• Two-handed participation for all. Please leave toys, pacifiers, sippy cups, food, drinks at home or in the car. (This also helps those with allergies stay safe.)
  • We are a socks-only studio. Please help keep a safe environment. Also, children learn through their senses, including touch/feel on the bottom of their feet.
  • Sing and be silly. You are your child’s favorite teacher.
  • Talk by describing. Encourage your child by simply noticing what you see.
  • Please set your phone to silent or vibrate, and please step out of the room if you need to attend to a call. Please ask before taking pics.
  • It’s perfectly normal for children to run, tumble, scream, cry, and protest. And all children will do these things. If your child is having a rough day, please step outside a moment so you can both take a deep breath. There are days that it just isn’t going to happen and you can makeup at another event.
  • Enjoy and model class “Do-nothing" time: None of us can function in constant “acquisition mode”, the brain and body need rest to process and recover. We invite you to relax and enjoy this moment of peace in your day.
  • Wandering is just fine. Regardless of how it looks, children are exploring and processing in their own ways, even when not in your lap. Feel free to let them be, or go to them and engage them wherever they are in the room.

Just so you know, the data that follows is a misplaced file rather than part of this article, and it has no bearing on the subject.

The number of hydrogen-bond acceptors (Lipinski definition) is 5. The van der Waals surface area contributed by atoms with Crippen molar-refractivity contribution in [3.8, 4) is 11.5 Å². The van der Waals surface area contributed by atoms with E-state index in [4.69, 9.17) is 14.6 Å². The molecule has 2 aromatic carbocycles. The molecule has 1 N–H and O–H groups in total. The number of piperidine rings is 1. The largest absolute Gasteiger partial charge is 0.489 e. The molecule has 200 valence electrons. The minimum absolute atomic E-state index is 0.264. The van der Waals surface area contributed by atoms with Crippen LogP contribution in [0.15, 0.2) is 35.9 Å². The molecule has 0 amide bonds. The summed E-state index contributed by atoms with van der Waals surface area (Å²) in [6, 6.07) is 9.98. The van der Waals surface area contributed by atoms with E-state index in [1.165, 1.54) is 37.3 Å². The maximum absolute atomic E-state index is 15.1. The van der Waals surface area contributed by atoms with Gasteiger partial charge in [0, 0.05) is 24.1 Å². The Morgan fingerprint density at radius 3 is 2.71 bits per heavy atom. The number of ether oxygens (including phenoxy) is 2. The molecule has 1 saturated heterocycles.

Every child needs three things from a parent–engagement, engagement and engagement.
— Childhood Unbound by Ron Taffel

We expect and respect…

  • Your child’s unique response, whether to retreat to a corner or wander around the room. Even if your child’s response is inward or different, it is still that child’s way of learning. You may find it frustrating to watch your child sit motionless or do something completely different than the rest of the class. Our philosophy asks for acceptance and respect of your child’s response. We trust your child to interact within the environment when ready.
  • Every adult-child pair doing something different. That means you’re is doing what’s best for your child at that moment. Your job is to listen to your child.
  • That your child feels a tension between “do it myself” and “help me!” Children love to do things themselves but only in small, safe steps. Sometimes, they just want to be held. Enjoy the hugs!
  • That your child longs to connect with you in these precious 45 minutes with your eyes, ears, hands, heart and voice.
The most important emotional accomplishment of the toddler years is reconciling the urge to become competent and self-reliant with the longing for parental love and protection.
— The Emotional Life of a Toddler by Alicia Lieberman